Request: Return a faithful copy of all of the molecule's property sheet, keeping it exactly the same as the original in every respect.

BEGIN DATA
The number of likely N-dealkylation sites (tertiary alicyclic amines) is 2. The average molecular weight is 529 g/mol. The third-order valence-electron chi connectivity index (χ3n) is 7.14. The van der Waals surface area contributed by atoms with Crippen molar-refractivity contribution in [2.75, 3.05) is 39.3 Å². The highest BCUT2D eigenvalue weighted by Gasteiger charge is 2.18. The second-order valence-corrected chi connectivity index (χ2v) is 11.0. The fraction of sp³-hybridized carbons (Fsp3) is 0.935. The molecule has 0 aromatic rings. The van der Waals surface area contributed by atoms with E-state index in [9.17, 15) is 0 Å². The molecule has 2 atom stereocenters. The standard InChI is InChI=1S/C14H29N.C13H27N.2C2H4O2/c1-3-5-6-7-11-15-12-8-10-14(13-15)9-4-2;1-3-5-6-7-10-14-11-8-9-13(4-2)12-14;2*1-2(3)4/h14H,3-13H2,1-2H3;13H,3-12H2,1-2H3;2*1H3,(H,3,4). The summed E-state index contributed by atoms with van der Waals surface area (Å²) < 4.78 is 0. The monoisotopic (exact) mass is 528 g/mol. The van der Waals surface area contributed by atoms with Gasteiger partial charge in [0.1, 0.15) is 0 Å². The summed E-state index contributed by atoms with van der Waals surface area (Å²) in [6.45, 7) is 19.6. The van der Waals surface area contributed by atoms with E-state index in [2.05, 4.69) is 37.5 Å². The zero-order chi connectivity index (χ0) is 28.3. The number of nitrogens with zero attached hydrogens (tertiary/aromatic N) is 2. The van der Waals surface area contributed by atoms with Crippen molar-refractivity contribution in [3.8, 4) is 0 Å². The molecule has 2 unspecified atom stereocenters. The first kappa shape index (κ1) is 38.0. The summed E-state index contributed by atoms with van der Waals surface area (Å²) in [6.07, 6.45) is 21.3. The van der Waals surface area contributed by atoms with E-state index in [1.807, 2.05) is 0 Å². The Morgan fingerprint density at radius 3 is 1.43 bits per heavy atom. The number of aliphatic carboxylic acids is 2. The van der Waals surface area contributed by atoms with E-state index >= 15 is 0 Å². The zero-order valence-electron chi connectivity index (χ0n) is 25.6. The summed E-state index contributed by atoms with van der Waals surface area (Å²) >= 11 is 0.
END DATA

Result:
The number of likely N-dealkylation sites (tertiary alicyclic amines) is 2. The average molecular weight is 529 g/mol. The third-order valence-electron chi connectivity index (χ3n) is 7.14. The van der Waals surface area contributed by atoms with Crippen molar-refractivity contribution in [2.75, 3.05) is 39.3 Å². The highest BCUT2D eigenvalue weighted by Gasteiger charge is 2.18. The second-order valence-corrected chi connectivity index (χ2v) is 11.0. The fraction of sp³-hybridized carbons (Fsp3) is 0.935. The molecule has 0 aromatic rings. The van der Waals surface area contributed by atoms with E-state index in [9.17, 15) is 0 Å². The molecule has 2 atom stereocenters. The standard InChI is InChI=1S/C14H29N.C13H27N.2C2H4O2/c1-3-5-6-7-11-15-12-8-10-14(13-15)9-4-2;1-3-5-6-7-10-14-11-8-9-13(4-2)12-14;2*1-2(3)4/h14H,3-13H2,1-2H3;13H,3-12H2,1-2H3;2*1H3,(H,3,4). The summed E-state index contributed by atoms with van der Waals surface area (Å²) < 4.78 is 0. The monoisotopic (exact) mass is 528 g/mol. The van der Waals surface area contributed by atoms with Gasteiger partial charge in [0.1, 0.15) is 0 Å². The summed E-state index contributed by atoms with van der Waals surface area (Å²) in [6.45, 7) is 19.6. The van der Waals surface area contributed by atoms with E-state index in [2.05, 4.69) is 37.5 Å². The zero-order chi connectivity index (χ0) is 28.3. The number of nitrogens with zero attached hydrogens (tertiary/aromatic N) is 2. The van der Waals surface area contributed by atoms with Crippen molar-refractivity contribution in [3.8, 4) is 0 Å². The molecule has 2 unspecified atom stereocenters. The first kappa shape index (κ1) is 38.0. The summed E-state index contributed by atoms with van der Waals surface area (Å²) in [6.07, 6.45) is 21.3. The van der Waals surface area contributed by atoms with E-state index in [1.807, 2.05) is 0 Å². The Morgan fingerprint density at radius 3 is 1.43 bits per heavy atom. The number of aliphatic carboxylic acids is 2. The van der Waals surface area contributed by atoms with E-state index >= 15 is 0 Å². The zero-order valence-electron chi connectivity index (χ0n) is 25.6. The summed E-state index contributed by atoms with van der Waals surface area (Å²) >= 11 is 0.